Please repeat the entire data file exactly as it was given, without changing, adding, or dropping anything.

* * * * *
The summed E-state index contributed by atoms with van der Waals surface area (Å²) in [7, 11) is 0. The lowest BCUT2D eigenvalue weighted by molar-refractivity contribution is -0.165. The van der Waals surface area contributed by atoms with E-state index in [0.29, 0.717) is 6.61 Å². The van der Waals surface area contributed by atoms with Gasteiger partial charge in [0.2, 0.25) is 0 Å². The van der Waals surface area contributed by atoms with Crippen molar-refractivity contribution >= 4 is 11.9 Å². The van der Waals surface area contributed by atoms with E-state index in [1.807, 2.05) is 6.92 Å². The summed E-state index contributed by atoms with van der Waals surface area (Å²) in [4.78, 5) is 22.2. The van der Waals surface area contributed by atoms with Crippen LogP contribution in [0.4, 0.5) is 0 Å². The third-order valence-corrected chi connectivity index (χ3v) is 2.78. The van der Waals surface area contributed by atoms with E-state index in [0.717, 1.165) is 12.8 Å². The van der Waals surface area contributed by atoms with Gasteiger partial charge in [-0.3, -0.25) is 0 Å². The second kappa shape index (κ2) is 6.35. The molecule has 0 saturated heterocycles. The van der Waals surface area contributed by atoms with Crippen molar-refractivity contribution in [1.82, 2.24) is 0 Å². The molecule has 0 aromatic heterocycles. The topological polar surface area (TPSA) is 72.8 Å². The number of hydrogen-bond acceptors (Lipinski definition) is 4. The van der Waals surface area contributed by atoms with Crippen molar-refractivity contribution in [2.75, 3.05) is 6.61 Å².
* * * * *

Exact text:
The summed E-state index contributed by atoms with van der Waals surface area (Å²) in [7, 11) is 0. The lowest BCUT2D eigenvalue weighted by molar-refractivity contribution is -0.165. The van der Waals surface area contributed by atoms with E-state index in [0.29, 0.717) is 6.61 Å². The van der Waals surface area contributed by atoms with Gasteiger partial charge in [0.2, 0.25) is 0 Å². The van der Waals surface area contributed by atoms with Crippen molar-refractivity contribution >= 4 is 11.9 Å². The van der Waals surface area contributed by atoms with E-state index in [1.807, 2.05) is 6.92 Å². The summed E-state index contributed by atoms with van der Waals surface area (Å²) in [4.78, 5) is 22.2. The van der Waals surface area contributed by atoms with Crippen LogP contribution in [0.4, 0.5) is 0 Å². The third-order valence-corrected chi connectivity index (χ3v) is 2.78. The van der Waals surface area contributed by atoms with E-state index in [0.717, 1.165) is 12.8 Å². The van der Waals surface area contributed by atoms with Gasteiger partial charge in [-0.3, -0.25) is 0 Å². The second kappa shape index (κ2) is 6.35. The molecule has 0 saturated heterocycles. The van der Waals surface area contributed by atoms with Crippen molar-refractivity contribution in [1.82, 2.24) is 0 Å². The molecule has 0 aromatic heterocycles. The topological polar surface area (TPSA) is 72.8 Å². The number of hydrogen-bond acceptors (Lipinski definition) is 4. The van der Waals surface area contributed by atoms with Crippen molar-refractivity contribution in [2.75, 3.05) is 6.61 Å².